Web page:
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Joe Posnanski on Harry Houdini's Enduring Magic

Kickass News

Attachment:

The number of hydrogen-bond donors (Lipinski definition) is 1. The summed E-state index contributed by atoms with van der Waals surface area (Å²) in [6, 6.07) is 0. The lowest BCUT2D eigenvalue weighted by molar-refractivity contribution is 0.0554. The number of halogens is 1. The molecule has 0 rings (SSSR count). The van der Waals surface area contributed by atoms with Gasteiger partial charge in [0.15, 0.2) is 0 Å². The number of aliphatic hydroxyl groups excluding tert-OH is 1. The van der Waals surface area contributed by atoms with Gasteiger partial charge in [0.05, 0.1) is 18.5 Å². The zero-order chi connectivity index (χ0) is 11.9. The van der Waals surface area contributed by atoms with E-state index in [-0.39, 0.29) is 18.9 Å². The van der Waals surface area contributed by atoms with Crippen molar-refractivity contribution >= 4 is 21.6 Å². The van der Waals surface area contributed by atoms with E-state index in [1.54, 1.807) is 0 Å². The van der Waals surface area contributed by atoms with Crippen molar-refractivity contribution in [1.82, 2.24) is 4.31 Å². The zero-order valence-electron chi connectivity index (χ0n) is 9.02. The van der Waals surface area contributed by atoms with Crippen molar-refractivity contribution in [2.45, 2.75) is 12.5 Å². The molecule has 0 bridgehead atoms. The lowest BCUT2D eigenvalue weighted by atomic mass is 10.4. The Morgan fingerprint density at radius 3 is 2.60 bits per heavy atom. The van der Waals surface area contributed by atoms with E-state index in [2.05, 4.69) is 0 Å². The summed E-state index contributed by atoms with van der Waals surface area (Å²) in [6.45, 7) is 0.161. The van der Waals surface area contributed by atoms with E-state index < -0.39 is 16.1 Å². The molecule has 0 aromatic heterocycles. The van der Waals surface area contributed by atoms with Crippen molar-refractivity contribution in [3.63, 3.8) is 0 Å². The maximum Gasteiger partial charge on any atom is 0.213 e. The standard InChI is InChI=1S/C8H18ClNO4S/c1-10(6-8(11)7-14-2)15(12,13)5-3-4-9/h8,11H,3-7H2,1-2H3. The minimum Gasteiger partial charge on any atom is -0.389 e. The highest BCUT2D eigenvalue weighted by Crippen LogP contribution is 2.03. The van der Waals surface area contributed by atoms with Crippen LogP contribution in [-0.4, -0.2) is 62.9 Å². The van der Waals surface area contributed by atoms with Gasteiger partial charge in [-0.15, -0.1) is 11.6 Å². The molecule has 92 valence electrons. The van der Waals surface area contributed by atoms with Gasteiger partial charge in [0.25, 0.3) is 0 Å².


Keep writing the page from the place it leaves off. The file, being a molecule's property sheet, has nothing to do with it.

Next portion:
1:00:21 hr | 1 year ago

Joe Posnanski on Harry Houdini's Enduring Magic